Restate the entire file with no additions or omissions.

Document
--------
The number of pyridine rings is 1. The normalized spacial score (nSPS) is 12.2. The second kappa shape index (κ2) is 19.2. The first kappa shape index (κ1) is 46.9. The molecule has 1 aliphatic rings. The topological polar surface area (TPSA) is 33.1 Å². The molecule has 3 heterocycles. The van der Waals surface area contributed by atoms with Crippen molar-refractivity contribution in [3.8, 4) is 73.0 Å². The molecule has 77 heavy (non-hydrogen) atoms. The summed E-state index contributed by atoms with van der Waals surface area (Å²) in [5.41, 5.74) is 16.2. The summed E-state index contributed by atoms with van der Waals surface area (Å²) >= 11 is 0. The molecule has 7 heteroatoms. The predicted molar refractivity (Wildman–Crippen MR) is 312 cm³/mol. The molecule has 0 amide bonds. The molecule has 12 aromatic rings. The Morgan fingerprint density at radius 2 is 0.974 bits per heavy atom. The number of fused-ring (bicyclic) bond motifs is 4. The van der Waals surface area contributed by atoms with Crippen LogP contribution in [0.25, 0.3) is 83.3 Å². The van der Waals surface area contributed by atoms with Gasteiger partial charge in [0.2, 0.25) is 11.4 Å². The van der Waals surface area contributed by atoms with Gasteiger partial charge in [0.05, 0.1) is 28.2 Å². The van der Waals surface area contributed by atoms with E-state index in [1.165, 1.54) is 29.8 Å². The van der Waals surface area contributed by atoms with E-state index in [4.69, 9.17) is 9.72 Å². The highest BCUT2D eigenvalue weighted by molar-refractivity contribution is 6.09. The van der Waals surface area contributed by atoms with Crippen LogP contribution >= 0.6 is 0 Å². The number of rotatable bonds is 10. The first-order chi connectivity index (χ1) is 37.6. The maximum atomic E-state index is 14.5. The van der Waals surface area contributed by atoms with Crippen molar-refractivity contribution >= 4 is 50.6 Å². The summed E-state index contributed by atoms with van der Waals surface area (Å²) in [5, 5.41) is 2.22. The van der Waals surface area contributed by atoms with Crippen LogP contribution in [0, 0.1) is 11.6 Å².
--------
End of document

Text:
The number of pyridine rings is 1. The normalized spacial score (nSPS) is 12.2. The second kappa shape index (κ2) is 19.2. The first kappa shape index (κ1) is 46.9. The molecule has 1 aliphatic rings. The topological polar surface area (TPSA) is 33.1 Å². The molecule has 3 heterocycles. The van der Waals surface area contributed by atoms with Crippen molar-refractivity contribution in [3.8, 4) is 73.0 Å². The molecule has 77 heavy (non-hydrogen) atoms. The summed E-state index contributed by atoms with van der Waals surface area (Å²) in [5.41, 5.74) is 16.2. The summed E-state index contributed by atoms with van der Waals surface area (Å²) >= 11 is 0. The molecule has 7 heteroatoms. The predicted molar refractivity (Wildman–Crippen MR) is 312 cm³/mol. The molecule has 0 amide bonds. The molecule has 12 aromatic rings. The Morgan fingerprint density at radius 2 is 0.974 bits per heavy atom. The number of fused-ring (bicyclic) bond motifs is 4. The van der Waals surface area contributed by atoms with Crippen LogP contribution in [0.25, 0.3) is 83.3 Å². The van der Waals surface area contributed by atoms with Gasteiger partial charge in [0.2, 0.25) is 11.4 Å². The van der Waals surface area contributed by atoms with Gasteiger partial charge in [0.05, 0.1) is 28.2 Å². The van der Waals surface area contributed by atoms with E-state index in [1.165, 1.54) is 29.8 Å². The van der Waals surface area contributed by atoms with E-state index in [4.69, 9.17) is 9.72 Å². The highest BCUT2D eigenvalue weighted by molar-refractivity contribution is 6.09. The van der Waals surface area contributed by atoms with Crippen LogP contribution >= 0.6 is 0 Å². The number of rotatable bonds is 10. The first-order chi connectivity index (χ1) is 37.6. The maximum atomic E-state index is 14.5. The van der Waals surface area contributed by atoms with Crippen molar-refractivity contribution >= 4 is 50.6 Å². The summed E-state index contributed by atoms with van der Waals surface area (Å²) in [5, 5.41) is 2.22. The van der Waals surface area contributed by atoms with Crippen LogP contribution in [0, 0.1) is 11.6 Å².